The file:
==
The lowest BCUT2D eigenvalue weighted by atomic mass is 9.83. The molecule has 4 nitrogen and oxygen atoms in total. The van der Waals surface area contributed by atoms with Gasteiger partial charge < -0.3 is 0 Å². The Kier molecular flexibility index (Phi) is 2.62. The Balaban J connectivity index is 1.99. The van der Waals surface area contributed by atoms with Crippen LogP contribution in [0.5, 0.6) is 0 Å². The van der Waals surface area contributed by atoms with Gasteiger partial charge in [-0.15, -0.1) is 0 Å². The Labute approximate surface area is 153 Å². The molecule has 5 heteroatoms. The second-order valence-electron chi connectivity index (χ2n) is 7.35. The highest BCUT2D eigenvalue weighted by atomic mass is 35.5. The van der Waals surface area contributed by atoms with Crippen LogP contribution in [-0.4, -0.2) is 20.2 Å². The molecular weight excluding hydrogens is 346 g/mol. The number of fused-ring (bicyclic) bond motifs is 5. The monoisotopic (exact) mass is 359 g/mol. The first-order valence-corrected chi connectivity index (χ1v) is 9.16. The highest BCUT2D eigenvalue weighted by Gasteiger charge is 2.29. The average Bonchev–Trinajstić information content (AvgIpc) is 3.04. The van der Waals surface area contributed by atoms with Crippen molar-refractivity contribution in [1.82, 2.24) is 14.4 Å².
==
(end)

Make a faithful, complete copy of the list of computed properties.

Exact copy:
The lowest BCUT2D eigenvalue weighted by atomic mass is 9.83. The molecule has 4 nitrogen and oxygen atoms in total. The van der Waals surface area contributed by atoms with Gasteiger partial charge < -0.3 is 0 Å². The Kier molecular flexibility index (Phi) is 2.62. The Balaban J connectivity index is 1.99. The van der Waals surface area contributed by atoms with Crippen LogP contribution in [0.5, 0.6) is 0 Å². The van der Waals surface area contributed by atoms with Gasteiger partial charge in [-0.15, -0.1) is 0 Å². The Labute approximate surface area is 153 Å². The molecule has 5 heteroatoms. The second-order valence-electron chi connectivity index (χ2n) is 7.35. The highest BCUT2D eigenvalue weighted by atomic mass is 35.5. The van der Waals surface area contributed by atoms with Crippen LogP contribution in [-0.4, -0.2) is 20.2 Å². The molecular weight excluding hydrogens is 346 g/mol. The number of fused-ring (bicyclic) bond motifs is 5. The monoisotopic (exact) mass is 359 g/mol. The first-order valence-corrected chi connectivity index (χ1v) is 9.16. The highest BCUT2D eigenvalue weighted by Gasteiger charge is 2.29. The average Bonchev–Trinajstić information content (AvgIpc) is 3.04. The van der Waals surface area contributed by atoms with Crippen molar-refractivity contribution in [1.82, 2.24) is 14.4 Å².